This old home was adjacent to Hole In The Wall Campsite (river mile 63), and though I didn't locate any history on the place, it had furniture and appliances intact.
The small kitchen still had painted walls, shelving with a few dishes, and a wood burning kitchen stove...
... as well as this stove on the unenclosed front porch.
The Ervin Smith homestead located at Cabin Rapids at river mile 113 was originally built by a woodhawk, a name given to the men who tried to make their fortunes by cutting down nearly every cottonwood tree on the river to sell to the steamboats plying the river with goods and passengers. These boats required 30 cords of wood per day to fight their way upriver each Spring when the water level allowed their passage.
In 1922, 25 year old Ervin Smith filed homestead papers on the 149 acre property. He was soon joined by his brother, Arnold, and together they grew corn and alfalfa and raised hogs and cattle. In addition to this 20' by 30' house, they also constructed a 100' by 100' cattle shed and 2 log barns. Years later, Ervin, while talking to his friend Jim Kipp (for whom the recreation area is named), confided, "Some day they'll make a park out of this whole country down here!" How right he was! Below, Greg and his boys check out the interior.
The third homestead was at Gist Bottom campsite along Bullwhacker Creek at river mile 122. It was first settled around 1899 by John Ervin who raised a herd of 150 Percheron draft horses and 25 head of cattle. Below is the house, with the kitchen addition to the right.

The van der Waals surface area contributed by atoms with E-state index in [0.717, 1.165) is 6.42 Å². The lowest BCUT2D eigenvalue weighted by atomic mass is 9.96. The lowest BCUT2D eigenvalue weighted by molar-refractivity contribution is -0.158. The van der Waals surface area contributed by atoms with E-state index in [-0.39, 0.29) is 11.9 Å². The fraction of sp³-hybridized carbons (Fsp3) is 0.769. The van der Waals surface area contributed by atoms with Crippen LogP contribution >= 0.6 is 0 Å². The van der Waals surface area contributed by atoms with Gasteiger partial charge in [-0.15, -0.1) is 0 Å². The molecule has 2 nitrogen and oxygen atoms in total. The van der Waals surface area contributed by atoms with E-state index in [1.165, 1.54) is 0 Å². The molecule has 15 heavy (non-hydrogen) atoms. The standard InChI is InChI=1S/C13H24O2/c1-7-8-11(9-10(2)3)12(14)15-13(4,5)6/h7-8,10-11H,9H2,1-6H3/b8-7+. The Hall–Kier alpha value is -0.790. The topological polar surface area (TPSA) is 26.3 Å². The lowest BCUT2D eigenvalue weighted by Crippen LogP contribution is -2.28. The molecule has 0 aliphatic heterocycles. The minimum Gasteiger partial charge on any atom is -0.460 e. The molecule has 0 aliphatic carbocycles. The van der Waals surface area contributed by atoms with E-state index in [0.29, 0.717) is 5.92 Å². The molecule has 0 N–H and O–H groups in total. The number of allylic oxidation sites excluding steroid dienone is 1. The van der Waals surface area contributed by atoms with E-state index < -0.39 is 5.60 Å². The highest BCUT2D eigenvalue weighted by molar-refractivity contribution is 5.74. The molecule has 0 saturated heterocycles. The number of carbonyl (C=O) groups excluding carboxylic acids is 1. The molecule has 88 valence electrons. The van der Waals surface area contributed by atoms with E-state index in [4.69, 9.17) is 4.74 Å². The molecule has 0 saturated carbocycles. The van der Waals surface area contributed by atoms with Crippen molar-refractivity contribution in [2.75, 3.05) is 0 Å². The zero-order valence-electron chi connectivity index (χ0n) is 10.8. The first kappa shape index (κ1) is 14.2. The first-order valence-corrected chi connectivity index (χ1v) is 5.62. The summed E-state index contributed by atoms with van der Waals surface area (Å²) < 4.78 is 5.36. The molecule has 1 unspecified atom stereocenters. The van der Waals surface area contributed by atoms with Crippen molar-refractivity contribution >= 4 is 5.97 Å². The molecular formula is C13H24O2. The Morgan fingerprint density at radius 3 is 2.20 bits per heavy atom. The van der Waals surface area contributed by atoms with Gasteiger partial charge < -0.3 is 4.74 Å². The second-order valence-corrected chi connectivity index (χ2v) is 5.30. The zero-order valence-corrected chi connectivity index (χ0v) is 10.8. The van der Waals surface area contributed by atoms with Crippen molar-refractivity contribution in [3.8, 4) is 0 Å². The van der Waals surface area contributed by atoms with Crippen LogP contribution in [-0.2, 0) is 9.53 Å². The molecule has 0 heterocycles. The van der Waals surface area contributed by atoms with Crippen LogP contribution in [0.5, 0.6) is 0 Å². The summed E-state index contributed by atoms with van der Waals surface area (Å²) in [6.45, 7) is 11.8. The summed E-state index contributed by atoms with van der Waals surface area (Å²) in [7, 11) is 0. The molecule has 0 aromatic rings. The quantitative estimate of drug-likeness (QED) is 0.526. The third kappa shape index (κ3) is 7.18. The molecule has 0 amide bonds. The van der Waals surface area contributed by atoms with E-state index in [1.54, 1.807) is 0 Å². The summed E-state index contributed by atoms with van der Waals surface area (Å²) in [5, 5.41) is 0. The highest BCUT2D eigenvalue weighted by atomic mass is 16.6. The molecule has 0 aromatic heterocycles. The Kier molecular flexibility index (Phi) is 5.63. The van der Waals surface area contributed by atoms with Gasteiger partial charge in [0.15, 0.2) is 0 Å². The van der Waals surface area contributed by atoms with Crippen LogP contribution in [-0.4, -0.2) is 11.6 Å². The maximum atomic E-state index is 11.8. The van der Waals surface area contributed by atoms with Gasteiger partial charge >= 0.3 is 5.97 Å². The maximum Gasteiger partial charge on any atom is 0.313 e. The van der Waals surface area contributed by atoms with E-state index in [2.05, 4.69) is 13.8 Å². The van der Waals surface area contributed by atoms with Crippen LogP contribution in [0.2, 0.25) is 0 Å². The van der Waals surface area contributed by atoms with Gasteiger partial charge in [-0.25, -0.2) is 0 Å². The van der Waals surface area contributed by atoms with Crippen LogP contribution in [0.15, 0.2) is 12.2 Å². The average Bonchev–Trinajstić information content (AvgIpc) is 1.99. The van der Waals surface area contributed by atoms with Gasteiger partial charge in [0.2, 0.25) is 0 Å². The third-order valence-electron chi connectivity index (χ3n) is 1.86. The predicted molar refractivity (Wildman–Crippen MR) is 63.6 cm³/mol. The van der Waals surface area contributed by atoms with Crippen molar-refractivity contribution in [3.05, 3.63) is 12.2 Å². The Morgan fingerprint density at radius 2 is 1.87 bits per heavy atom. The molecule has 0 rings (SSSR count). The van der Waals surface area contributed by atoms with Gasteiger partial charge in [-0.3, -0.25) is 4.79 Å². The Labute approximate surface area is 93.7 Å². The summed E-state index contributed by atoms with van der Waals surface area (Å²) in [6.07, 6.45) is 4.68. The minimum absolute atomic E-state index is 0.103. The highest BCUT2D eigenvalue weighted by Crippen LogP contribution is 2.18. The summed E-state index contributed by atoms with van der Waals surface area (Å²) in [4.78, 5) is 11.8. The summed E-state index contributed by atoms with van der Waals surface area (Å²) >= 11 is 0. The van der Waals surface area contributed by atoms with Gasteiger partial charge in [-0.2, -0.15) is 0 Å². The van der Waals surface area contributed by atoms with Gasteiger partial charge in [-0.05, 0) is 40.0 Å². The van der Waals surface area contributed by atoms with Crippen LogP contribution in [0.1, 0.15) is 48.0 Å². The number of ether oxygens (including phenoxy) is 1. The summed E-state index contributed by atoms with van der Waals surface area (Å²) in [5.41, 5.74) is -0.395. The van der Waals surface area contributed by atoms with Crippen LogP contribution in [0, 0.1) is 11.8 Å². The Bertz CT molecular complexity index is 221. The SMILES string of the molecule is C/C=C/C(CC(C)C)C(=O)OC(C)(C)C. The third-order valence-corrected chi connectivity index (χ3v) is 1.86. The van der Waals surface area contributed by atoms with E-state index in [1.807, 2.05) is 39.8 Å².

The original building appeared to be only the large entry room, with the 2 small bedrooms added later.
The kitchen was an obvious final add-on, and still has operating drawers in the cabinets (albeit filled with mouse nests and dung.)
In 1930, the Sanfords bought the property, followed by the Gist family, who farmed the 320 acres until 1980 when the BLM bought the land. Below is the shed, a huge 5 double-door structure still partially intact, one of a dozen or so out-buildings. Hundreds of yards of triple rail fencing was still intact, some standing and some on the ground but with posts and rails still connected.
A dozen or so implements still dotted the acreage.
One of the out buildings was the out house, a two-holer still intact and equipped with a wire basket presumably to hold reading material/wiping material.
A well constructed and large root cellar was also still intact.